Graphics Programs Reference
Using Vanishing Point
Va n ish i ng Poi nt is a spec ia l plug - i n t ha t a l lows
for perspective cloning. Essentially, a user can
identify perspective planes (such as sides of a
building), and then apply edits such as painting,
cloning, copying or pasting, and transforming.
All the edits to the image honor the perspective
of the plane you are working on; basically, you
are retouching the image dimensionally. This
produces significantly more realistic results, but
it does take some time to set up.
1. Close any open files, and then open the file
Ch11_VP.tif from the Chapter 11 folder. This
photo of a sign is marred because one of the
letters is burned out. With Vanishing Point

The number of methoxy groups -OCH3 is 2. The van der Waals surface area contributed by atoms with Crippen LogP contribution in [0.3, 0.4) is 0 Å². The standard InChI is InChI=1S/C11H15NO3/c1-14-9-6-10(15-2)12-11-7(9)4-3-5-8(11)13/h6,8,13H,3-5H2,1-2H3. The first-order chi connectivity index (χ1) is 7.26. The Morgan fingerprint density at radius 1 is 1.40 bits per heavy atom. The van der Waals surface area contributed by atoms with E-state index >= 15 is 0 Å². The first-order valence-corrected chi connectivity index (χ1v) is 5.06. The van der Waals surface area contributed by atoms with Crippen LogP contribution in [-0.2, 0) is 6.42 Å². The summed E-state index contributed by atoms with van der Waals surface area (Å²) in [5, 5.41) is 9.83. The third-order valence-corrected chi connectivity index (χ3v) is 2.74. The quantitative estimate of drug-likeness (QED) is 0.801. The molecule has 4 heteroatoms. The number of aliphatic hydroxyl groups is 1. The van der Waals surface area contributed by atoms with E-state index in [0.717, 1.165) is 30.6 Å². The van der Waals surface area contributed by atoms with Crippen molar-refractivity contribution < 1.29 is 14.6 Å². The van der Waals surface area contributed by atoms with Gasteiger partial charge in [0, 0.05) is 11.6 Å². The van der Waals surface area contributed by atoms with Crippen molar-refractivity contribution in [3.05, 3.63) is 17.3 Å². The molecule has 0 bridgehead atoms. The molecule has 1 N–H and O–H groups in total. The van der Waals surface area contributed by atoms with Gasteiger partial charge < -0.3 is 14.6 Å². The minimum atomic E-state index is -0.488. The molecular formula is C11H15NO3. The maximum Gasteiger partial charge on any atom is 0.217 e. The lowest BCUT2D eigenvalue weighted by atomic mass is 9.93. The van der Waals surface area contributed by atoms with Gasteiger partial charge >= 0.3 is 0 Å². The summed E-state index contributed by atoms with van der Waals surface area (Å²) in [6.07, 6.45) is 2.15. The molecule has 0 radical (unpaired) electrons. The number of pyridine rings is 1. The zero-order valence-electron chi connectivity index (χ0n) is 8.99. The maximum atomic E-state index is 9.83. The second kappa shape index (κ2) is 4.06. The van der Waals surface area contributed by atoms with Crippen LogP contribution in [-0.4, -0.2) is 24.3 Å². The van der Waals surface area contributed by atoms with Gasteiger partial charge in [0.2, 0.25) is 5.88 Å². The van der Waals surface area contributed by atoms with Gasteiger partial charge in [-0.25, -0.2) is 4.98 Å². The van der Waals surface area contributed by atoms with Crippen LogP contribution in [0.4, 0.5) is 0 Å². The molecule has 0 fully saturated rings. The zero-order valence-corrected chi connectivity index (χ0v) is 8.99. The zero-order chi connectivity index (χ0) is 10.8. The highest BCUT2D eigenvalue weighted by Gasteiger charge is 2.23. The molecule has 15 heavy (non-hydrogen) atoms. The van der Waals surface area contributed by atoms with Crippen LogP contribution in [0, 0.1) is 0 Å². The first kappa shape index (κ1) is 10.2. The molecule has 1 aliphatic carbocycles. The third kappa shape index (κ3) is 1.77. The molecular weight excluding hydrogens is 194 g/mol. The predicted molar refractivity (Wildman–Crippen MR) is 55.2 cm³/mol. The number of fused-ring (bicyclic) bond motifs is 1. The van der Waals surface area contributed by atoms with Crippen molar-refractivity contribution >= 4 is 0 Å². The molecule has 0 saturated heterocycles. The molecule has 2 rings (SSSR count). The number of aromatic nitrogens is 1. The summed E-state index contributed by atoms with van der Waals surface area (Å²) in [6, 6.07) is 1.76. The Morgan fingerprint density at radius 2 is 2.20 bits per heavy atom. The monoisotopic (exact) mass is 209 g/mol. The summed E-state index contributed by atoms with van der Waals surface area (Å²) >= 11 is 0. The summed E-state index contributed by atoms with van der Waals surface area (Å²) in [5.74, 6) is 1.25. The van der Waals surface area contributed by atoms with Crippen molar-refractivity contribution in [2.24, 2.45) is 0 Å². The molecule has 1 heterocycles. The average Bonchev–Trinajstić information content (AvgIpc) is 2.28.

you can clone or repair the sign.
2. Invoke the Vanishing Point dialog box by
choosing Filter > Vanishing Point. This will
bring up a custom interface for defining the
perspective planes, as well as tools for editing
You mu s t i r s t s p e c i f y pl a ne s t o de i ne p e r -
spective in the image. For this photo, you
want to replace the burned-out letter O.
3. Choose the Create Plane tool and define the
four corner nodes of the plane surface. You
can use the edges of the sign for guidance
when creating the plane. See the figure for
4. After creating the four corner nodes, Photo-
shop allows you to move, scale, or reshape
the plane. An accurate plane means accurate
vanishing point effects, so take your time. If
there's a problem with a corner node's place-
ment, the bounding box and grid turn red or
yellow. You must then move a corner node
until the bounding box and grid turn blue or
green. This means that the plane is valid. A
plane that is yellow or red is a problem plane
and needs to be adjusted.